Roadtrip to Pando

On September 21, 2017, we embarked on the roadtrip of all roadtrips – to save the life of the largest living thing on Earth (and one of the oldest).

We gathered together a busload of the most creative people we know — philosophers, designers, ecologists, writers and others – and traveled to south-central Utah from Sept. 21 to 24.

We visited the Pando aspen grove, our namesake, which ranges over 100 acres from lakeshore to mountaintop. As anyone familiar with Pando Populus knows, the grove is extraordinary for being interconnected at the roots. The thousands of aspen trunks that grow at the site spring from the same root. It’s surely the reason it has existed for hundreds if not thousands of years.

And yet, Pando is dying. Deer and cattle are eating it up (the wolves that would have eaten up at least some of those deer have been wiped out). And then there is our changing climate. So we got on a bus and headed to Pando to see what we could do.

Because of the people who came along, we came up with some ingenious ideas. We also did some “real” work where it was needed of the citizen-scientist and conservation variety. And we engaged with people who aren’t typically thought of as part of the environmentalist choir, like hunters and ranchers.

We also had lots of fun.

We spent three nights in cabins adjacent to the Pando grove, and brought along our own chef (in part because we were in a remote location, and in part because we wanted great food!). During the days, we hiked in area of the grove and learnt about the ecology of the place from Paul Rogers, the chief scientist for the Pando grove. Then we brainstormed innovative ways of saving it.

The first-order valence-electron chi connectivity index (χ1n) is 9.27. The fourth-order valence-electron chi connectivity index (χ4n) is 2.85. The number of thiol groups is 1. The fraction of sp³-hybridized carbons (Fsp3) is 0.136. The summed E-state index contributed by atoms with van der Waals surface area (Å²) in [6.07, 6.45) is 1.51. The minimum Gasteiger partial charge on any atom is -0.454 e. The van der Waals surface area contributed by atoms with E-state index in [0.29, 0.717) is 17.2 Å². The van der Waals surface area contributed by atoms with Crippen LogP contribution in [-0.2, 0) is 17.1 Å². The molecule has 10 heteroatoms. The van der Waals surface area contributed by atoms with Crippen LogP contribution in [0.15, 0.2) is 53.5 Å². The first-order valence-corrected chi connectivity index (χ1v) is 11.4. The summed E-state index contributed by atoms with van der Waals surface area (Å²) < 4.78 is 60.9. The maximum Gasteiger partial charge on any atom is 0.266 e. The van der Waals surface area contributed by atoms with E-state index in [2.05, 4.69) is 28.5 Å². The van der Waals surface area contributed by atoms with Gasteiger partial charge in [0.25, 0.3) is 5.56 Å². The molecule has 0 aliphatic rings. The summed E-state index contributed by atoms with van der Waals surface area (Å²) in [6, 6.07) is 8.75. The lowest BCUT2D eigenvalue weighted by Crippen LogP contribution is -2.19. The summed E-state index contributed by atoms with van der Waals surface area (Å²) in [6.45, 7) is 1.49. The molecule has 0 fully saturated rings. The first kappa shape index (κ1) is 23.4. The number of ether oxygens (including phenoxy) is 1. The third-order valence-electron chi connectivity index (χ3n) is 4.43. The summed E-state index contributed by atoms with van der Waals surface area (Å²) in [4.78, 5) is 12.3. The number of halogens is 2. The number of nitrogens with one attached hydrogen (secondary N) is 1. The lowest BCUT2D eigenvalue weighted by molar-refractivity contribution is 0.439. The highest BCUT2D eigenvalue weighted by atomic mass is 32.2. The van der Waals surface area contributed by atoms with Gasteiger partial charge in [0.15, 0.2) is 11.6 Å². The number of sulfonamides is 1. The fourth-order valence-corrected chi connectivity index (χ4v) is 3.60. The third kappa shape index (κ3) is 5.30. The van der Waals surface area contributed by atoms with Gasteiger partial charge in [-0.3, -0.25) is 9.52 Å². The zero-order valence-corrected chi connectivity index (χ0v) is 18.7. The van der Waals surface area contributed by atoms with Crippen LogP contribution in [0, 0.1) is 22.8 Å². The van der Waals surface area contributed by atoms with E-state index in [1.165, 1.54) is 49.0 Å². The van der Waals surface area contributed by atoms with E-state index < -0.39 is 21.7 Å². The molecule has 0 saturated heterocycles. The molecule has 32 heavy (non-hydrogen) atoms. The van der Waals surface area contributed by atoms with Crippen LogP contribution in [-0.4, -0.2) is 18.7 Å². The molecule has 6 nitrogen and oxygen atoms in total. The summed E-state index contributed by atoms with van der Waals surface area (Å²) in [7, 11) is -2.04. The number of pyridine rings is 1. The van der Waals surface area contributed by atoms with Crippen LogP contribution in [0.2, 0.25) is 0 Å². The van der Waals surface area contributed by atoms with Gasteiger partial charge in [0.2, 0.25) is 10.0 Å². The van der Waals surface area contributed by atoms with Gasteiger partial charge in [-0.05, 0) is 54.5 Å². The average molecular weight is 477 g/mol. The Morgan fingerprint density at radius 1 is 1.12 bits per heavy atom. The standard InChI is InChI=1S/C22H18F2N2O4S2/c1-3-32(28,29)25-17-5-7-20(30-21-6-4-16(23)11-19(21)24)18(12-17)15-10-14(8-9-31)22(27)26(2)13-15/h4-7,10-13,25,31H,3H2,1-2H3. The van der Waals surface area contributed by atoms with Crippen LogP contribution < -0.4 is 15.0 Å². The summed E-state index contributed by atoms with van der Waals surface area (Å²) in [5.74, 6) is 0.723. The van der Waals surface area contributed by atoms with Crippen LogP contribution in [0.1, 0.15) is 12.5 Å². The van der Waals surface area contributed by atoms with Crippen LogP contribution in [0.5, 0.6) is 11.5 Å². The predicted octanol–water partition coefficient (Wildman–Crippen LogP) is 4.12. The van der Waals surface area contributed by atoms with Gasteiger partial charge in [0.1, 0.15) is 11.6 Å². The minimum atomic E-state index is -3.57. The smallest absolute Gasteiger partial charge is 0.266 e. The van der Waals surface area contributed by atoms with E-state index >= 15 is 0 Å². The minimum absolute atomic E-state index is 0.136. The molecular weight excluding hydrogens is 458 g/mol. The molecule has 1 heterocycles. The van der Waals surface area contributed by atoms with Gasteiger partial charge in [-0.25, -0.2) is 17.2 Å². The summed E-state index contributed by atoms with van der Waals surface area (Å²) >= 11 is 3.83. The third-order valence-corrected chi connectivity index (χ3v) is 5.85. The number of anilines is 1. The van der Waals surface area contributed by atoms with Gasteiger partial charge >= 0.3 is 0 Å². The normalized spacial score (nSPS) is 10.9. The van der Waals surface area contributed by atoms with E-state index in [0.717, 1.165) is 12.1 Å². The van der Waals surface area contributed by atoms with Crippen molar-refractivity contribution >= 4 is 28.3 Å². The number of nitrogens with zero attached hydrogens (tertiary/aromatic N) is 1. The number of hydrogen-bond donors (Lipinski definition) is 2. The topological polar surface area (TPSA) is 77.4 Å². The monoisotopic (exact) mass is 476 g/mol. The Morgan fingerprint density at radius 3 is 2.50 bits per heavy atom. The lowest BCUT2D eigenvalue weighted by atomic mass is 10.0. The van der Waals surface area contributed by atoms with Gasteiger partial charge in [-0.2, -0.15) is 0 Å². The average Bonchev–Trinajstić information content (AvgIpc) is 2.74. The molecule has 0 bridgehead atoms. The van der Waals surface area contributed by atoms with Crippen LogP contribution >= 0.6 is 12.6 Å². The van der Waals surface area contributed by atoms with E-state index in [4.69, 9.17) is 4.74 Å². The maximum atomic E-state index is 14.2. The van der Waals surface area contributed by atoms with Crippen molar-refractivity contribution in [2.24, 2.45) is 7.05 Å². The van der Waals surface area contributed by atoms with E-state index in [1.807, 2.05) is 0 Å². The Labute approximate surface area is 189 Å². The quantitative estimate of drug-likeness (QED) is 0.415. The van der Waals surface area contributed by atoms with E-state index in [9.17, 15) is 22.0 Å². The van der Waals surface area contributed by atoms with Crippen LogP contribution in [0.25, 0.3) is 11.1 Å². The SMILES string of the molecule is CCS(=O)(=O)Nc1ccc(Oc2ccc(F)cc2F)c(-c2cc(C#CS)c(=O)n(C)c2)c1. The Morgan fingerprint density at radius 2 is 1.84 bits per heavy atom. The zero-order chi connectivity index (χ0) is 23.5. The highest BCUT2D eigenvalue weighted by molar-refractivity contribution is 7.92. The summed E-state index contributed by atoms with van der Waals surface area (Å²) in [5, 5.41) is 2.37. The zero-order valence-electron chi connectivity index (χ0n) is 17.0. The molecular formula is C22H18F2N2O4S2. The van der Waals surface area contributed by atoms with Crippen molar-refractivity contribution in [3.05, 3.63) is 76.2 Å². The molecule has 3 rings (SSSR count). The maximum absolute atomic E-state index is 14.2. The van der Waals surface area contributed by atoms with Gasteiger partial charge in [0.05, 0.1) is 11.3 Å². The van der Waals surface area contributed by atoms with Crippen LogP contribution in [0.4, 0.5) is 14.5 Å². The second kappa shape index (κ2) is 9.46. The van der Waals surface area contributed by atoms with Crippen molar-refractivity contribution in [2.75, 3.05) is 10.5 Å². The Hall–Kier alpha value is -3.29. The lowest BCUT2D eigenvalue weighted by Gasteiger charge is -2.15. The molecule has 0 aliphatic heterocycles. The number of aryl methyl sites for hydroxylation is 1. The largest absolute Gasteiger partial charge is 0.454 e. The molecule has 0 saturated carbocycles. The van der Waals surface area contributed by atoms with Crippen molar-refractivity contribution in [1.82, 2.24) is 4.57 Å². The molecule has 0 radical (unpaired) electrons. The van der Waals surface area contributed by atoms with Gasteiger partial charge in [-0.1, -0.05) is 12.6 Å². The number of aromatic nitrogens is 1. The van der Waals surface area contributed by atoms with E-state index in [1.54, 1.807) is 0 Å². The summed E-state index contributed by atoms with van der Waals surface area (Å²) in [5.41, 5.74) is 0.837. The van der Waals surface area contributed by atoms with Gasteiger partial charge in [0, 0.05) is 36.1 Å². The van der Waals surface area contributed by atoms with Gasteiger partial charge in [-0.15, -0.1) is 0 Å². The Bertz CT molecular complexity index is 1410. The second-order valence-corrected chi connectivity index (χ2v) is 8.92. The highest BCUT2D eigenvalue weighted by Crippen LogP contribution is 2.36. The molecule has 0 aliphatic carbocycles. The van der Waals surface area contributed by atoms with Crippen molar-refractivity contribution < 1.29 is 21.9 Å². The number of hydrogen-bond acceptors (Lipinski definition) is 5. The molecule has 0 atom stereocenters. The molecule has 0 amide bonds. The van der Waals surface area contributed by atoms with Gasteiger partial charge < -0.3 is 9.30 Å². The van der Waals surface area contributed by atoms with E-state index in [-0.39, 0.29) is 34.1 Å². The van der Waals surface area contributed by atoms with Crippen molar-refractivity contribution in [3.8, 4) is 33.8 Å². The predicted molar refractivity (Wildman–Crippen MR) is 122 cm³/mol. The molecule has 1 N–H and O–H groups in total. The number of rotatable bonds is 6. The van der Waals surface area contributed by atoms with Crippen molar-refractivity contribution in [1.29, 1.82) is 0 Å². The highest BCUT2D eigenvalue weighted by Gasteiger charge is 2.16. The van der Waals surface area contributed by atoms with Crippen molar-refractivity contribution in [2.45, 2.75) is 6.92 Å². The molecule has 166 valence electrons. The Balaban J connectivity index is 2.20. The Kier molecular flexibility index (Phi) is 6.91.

John Bielenberg, who’s legendary in helping groups figure out how to meet the biggest challenges and change the game, facilitated the entire weekend as a “Think Wrong” Blitz (read more in FAQs below). John Cobb, our own founding chairperson, helped to frame the philosophical perspective.

Interested in learning more? See below for BLOG POSTS from those who signed up for the trip, the SCHEDULE for the entire weekend, and key FAQs.


SCHEDULE: We conveniently leave from and return to Las Vegas, NV. On the way, we drive through the extraordinary Zion National Park. 

Day 1, Thursday , Sept 21

  • Travel by bus: Las Vegas, NV to Fish Lake, UT
  • View: Great western American landscape, via Zion National Park
  • Talks: Orientation and big-picture framing.

Day 2, Friday, Sept 22

  • Explore on foot: Pando Grove.
  • Science: Latest research. Assist data collection.
  • Talks: local issues in conservation.
  • Brainstorming Blitz.

Day 3, Saturday, Sept 23

  • Assist: Pando Grove conservation.
  • Talks: Urban-rural collaboration. Land-use, ranching, and Pando.
  • Brainstorming Blitz 2.
  • Local food fest.

Day 4, Sunday , Sept 24

  • Travel by bus: Fish Lake, UT to Las Vegas, NV.
  • Return to airport late afternoon for early evening departures.


How do I find out more about the Pando grove?

You can start by watching this short video. And check out the information about Pando on our webpage.